You’d have to be hiding under a rock to miss the fact that we’re coming up to the one hundredth anniversary of the sinking of the Titanic. Over the years, much has been written about the doomed ship, both factual and fictional. I suppose it’s inevitable that someone would take the current trend towards the supernatural and start applying it to “the longest night”. Fateful is a novel that manages to be both derivative and powerful at the same time.
(Description nicked from B&N.com.)
“Eighteen-year-old maid Tess Davies is determined to escape the wealthy, troubled family she serves. It’s 1912, and Tess has been trapped in the employ of the Lisles for years, amid painful memories and twisted secrets. But now the Lisle family is headed to America, with Tess in tow. Once the ship they’re sailing on—the RMS Titanic—reaches its destination, Tess plans to strike out and create a new life for herself.
Her single-minded focus shatters when she meets Alec, a handsome first-class passenger who captivates her instantly. But Alec has secrets of his own. He’s in a hurry to leave Europe, and whispers aboard the ship say it’s because of the tragic end of his last affair with the French actress who died so gruesomely and so mysteriously. . .
Soon Tess will learn just how dark Alec’s past truly is. The danger they face is no ordinary enemy: werewolves exist and are stalking him—and now her, too. Her growing love for Alec will put Tess in mortal peril, and fate will do the same before their journey on the Titanic is over.”
So, let’s tackle the obvious: this novel has quite a few similarities to James Cameron’s movie Titanic. You have two main characters, each from different societal classes. You have the meek woman who’s about to be married off for money. You have people planning to start a new life in America. You even have a party down in third class that’s much more fun than anything in first class. In many ways, it follows the fictional plot of the movie fairly closely.
The one thing that it does better than the movie is somewhat a function of the fact that Tess works for a rich family. While the movie character Jack was a third class passenger and obviously poor, Tess is a part of the servant class that was so prevalent at the time. Where the book succeeds more is in the portrayal of Tess’s life as a third class person in a first class world. Her treatment at the hands of her employers runs the gamut from outright abuse to the tentative friendship of the meek daughter. And although she works in first class, she bunks in third class and (for the most part) associates more with people on that level. Of course, one of the eternal tragedies of Titanic was how many third class passengers never even had the opportunity to save themselves, due to locked gates or preference given to others. Tess’s inclusion in this doomed group lends it more poignancy, and yet her association with the Lisles gives her the chance to believably escape the sinking.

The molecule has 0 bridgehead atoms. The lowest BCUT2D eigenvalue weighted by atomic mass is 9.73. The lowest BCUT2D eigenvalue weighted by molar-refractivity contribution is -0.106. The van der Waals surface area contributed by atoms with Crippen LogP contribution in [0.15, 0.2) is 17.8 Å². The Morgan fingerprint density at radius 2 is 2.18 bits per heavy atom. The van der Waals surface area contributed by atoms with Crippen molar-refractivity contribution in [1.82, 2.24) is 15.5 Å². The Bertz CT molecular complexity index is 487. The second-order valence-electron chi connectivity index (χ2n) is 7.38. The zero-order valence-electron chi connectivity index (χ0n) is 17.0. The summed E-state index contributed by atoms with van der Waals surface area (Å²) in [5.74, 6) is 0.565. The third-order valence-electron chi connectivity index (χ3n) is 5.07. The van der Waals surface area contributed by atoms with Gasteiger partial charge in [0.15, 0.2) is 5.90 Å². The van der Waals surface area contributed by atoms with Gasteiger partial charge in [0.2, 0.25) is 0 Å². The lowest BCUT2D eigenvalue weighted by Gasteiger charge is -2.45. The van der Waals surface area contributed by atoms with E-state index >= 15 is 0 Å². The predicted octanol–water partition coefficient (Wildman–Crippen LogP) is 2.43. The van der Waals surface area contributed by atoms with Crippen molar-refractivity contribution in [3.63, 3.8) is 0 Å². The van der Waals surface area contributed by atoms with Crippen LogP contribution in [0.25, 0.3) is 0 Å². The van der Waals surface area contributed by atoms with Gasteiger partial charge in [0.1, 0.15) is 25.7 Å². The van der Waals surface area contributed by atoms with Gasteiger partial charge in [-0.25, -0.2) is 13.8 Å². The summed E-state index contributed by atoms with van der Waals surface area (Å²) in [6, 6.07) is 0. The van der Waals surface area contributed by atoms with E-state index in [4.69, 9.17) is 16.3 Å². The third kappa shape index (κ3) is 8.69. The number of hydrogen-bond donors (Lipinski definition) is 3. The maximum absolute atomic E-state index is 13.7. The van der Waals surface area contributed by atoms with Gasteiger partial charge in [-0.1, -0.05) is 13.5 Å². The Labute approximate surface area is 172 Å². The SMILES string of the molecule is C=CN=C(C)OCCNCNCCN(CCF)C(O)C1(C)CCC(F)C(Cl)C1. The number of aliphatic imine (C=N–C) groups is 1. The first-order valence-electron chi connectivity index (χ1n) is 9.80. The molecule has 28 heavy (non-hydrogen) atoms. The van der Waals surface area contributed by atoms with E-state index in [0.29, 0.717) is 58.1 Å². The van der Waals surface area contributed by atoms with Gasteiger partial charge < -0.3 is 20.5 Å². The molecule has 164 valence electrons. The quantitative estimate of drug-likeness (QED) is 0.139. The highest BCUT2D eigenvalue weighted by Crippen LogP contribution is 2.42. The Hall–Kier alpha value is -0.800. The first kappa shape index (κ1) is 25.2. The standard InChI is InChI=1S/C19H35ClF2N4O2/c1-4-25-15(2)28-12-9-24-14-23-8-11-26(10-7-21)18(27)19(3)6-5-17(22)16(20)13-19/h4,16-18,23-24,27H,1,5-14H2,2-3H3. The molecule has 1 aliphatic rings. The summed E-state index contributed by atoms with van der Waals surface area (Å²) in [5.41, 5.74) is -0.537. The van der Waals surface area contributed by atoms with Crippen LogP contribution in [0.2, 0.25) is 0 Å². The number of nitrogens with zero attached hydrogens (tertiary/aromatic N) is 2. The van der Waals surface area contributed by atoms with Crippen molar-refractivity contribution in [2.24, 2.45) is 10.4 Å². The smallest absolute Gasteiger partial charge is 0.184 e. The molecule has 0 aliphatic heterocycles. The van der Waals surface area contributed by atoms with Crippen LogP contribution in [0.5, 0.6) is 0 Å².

Even though I am very interested in the historical Titanic and appreciate a story set there, I’m not sure this story needed to be set on the ship. While the sinking certainly adds a level of tension (and anybody who knows the timeline of the voyage will be counting down to the impact), I’m not convinced that it needed to be there for the story to function. Many of the circumstances that lead to where the main characters are at the novel’s end don’t need a sinking boat to propel them. I suppose that, for me, a driving reason for setting the book on Titanic would have made the story much stronger.
For all that, this is an enjoyable novel. The characters are well thought out and emerge with their own voices and personalities. The historical figures are almost entirely in the background, with only one encounter with the main characters. I think this was a wise decision, because there are so many powerful stories that came out of the sinking that bringing them to the forefront, however briefly, would have overshadowed the story that Gray was trying to tell.
In the end, I found myself really caring what happened to these people, especially knowing that a disaster loomed in their near future. While not a novel that breaks any new ground, Fateful is a decent read and will certainly bring young adults some knowledge of the sinking. Now that all of the survivors have passed away, the event has truly passed into history, and this is one example of man’s hubris that shouldn’t be forgotten.
This review appeared on Owlcat Mountain on April 9, 2012.